(click on the link)
Until quite recently I decided upon the Electrolube PRP photoresist spray as shown above. This gave a blue laquer which becomes brown when exposed but now it is the green product. The green sprays are almost unuseable for any serious work. Seek the blue/brown and if you find one then please inform me! I have recently changed to precoated boards.
Spray the PCB using even strokes, about 15cm from the board, along the length of the board, until it is COMPLETELY and EVENLY covered with the MINIMUM of resist spray possible. You will know what I mean when you try it. Put the lid on the box as soon as the board is coated, but slow enough not to create a draught. I always leave the Hoover running and hold the nozzle above the box whilst I am spraying. Now leave the box horozontal and in a warm place for a MINIMUM of 24 hours. Do NOT be tempted to peek at the board for at least an hour or you could allow dust to enter the box and contaminate the sticky laquer surface. If you need the board quickly then pop it in the oven at 50°C for 15 minutes.
OPEN DOORS AND WINDOWS TO VENTILLATE THE ROOM AS SOON AS POSSIBLE.
The propellant is toxic if inhaled so you need to do the spraying as quickly as possible. I can usually spray, close the shoebox and open the window during one breath. One word of warning: These fumes are dangerous and absolutely NO fun at all (they make you vomit!).
I use EASY-PC on the computer and plot the file using a Hewlet Packard plotter, but I often use a BMP image created with PC-PAINTBRUSH and send this to a laser printer. Alternatively you can often get away with feeding Overhead Projector Film into the photocopier. The image should have black areas that you cannot see through at all and clear areas without any smudges on them. You can plot/print onto ordinary typing paper but the exposure time will need to be doubled.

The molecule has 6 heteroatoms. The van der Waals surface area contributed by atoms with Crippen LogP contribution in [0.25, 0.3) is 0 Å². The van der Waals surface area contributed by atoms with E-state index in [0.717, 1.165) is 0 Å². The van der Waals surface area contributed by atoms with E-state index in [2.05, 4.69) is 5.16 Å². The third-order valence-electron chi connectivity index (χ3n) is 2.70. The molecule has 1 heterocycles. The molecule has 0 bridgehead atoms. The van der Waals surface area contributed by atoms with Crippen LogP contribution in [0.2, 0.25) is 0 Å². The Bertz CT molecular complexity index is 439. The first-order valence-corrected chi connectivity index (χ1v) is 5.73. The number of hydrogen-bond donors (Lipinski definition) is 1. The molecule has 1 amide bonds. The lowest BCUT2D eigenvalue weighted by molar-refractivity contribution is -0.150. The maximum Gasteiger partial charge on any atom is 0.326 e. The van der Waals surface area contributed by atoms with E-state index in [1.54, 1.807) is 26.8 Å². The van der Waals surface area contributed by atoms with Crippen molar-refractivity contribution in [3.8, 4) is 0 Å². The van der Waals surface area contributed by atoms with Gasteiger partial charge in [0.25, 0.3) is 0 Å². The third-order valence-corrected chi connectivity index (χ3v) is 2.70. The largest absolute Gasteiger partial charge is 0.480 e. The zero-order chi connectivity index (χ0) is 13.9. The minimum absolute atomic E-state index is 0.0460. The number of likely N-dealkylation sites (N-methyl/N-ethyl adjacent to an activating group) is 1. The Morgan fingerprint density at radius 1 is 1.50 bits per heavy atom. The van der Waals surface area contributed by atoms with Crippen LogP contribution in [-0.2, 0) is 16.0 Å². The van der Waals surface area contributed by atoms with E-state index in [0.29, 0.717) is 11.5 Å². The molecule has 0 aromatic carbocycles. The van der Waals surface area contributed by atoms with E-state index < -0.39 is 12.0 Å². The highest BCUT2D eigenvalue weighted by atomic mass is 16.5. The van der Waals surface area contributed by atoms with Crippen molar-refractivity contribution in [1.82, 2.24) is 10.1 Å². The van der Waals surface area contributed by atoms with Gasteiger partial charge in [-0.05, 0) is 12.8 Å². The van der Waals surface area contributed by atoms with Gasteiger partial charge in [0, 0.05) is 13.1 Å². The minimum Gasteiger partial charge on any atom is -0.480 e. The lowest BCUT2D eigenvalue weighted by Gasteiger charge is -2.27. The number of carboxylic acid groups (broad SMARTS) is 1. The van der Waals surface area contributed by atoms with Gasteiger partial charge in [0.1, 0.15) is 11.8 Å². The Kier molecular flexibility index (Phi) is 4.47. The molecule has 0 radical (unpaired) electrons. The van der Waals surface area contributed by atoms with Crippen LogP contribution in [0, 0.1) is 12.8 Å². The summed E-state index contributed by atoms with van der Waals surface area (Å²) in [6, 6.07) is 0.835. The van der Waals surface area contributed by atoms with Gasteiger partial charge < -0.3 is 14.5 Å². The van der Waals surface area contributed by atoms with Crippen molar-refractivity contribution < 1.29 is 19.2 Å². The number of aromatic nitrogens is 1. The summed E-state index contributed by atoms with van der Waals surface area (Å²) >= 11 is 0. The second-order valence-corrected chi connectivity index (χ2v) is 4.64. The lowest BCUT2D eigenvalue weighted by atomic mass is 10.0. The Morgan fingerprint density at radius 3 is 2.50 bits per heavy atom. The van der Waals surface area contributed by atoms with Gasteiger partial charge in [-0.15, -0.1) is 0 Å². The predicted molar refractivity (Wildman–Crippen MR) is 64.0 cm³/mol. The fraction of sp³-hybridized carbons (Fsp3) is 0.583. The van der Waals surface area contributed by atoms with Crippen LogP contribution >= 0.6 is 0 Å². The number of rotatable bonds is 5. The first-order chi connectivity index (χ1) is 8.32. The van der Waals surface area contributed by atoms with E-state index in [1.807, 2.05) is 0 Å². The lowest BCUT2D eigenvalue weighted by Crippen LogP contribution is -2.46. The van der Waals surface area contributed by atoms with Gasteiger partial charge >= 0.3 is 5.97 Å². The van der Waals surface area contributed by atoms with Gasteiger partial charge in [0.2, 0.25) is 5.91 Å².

The artwork should be printed so that the tracks are a mirror image of what you want to see on the PCB - writing should be backwards. When you lay the artwork on the board so that you see the image the correct way round then the ink (or toner) must be in direct contact with the board and you are looking through the artwork.
If you have more money than me then you will expose for a few minutes in a UV light-box, but us radio amateurs don't need to go to that expense. I make a contact light-frame using a bit of glass with masking tape around the edges for safety. I also cut a bit of chip-board to the same size as the glass so that I can hold the two together with a couple of elastic bands. The board and artwork are sandwiched between these so that light passes through the glass, the artwork and onto the coated copper-clad board. When you load the board and artwork into the frame, switch OFF all flourescent lamps and prevent daylight from entering the workshop. Oh, yes! Don't forget to clean the glass.